Others’ opinion: Outdoor council loses a champion

Published 8:57 am Monday, March 9, 2015

Star Tribune (Minneapolis)

Minnesotans dedicate enormous sums of public dollars through the state’s Legacy Amendment to protect the state’s treasured lakes, rivers, forests and prairies. Accountability must accompany this generosity, which is why those who ask tough questions about this spending should be valued, not punished.

Unfortunately, a recent move by Republican House Speaker Kurt Daudt raises troubling questions about the priority put on scrutiny of these dollars and the influence powerful outdoors special interests have on how they’re allocated.

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A 12-member unelected council made up of legislators and private citizens makes key spending recommendations — which are generally rubber-stamped by the Legislature — for more than $100 million annually in Legacy sales tax dollars. Daudt decided not to reappoint state Rep. Rick Hansen, DFL-South St. Paul, to the Lessard-Sams Outdoor Heritage Council. In doing so, he disregarded the recommendation of House Minority Leader Paul Thissen, who had requested that Hansen continue to serve.

Hansen is an outdoorsman and has degrees in biology and soil management. He’s also a longtime suburban legislator, providing a welcome perspective on a council that has sometimes drawn criticism for focusing on outstate projects over those in the metro. Nevertheless, this is the second time that Hansen’s tenure on the council has been interrupted, suggesting that something other than his credentials is influencing decisions about his tenure.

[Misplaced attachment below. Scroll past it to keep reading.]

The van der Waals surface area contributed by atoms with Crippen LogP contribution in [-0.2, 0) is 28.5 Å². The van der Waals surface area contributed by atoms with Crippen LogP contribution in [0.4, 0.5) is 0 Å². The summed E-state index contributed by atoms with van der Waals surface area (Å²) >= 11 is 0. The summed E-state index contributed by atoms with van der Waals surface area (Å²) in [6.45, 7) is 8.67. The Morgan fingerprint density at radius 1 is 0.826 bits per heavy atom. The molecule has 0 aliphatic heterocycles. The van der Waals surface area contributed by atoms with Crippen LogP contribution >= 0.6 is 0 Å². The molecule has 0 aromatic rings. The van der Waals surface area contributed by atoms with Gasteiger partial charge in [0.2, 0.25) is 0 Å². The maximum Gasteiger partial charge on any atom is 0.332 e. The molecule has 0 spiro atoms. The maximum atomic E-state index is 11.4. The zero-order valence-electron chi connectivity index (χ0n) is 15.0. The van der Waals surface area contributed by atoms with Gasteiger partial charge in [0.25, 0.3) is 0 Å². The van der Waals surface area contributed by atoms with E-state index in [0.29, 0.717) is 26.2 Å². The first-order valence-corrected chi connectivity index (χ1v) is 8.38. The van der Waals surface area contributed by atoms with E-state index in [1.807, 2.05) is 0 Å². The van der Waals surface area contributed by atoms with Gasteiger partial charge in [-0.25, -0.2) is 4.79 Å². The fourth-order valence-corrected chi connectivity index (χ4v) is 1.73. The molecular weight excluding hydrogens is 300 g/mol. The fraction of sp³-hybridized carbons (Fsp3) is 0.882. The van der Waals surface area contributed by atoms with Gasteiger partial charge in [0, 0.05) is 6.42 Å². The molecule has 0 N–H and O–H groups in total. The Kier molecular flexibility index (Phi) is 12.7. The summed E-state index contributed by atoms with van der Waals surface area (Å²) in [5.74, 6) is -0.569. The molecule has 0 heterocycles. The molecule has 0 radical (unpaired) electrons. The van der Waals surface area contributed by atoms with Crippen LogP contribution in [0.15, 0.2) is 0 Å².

Hansen has long been a dogged advocate for thoroughly vetting projects that come before the council for funding. He’s often the “1” in 11-1 council votes and is unafraid of challenging members whose views hew closely to outdoor special interest groups. Many of these groups vie for Legacy funds.

Former GOP House Speaker Kurt Zellers chose not to continue Hansen’s service on the board in 2011. Thissen reappointed Hansen when DFLers took control of the House after the 2012 elections. With a new House Republican majority, Daudt chose to replace Hansen with state Rep. David Dill, DFL-Crane Lake.

Dill is a longtime legislator and hardworking advocate for his northern Minnesota district. But the Outdoor Heritage Council is losing an independent voice with Hansen’s departure. While fellow council member Ron Schara said in an interview that Hansen is a “contrarian” and “tends to rub people the wrong way,” Daudt should have put a priority on Hansen’s ability to ask hard questions. Asked about the move, Daudt only provided a statement saying he was honored to appoint Dill; Republican Rep. Denny McNamara, of Hastings, and Schara, the TV outdoors show host. Other appointments are made by the governor and the state Senate.

Hansen is indeed a hardheaded skeptic. But strong management of public dollars requires the kind of vetting that Hansen demanded.

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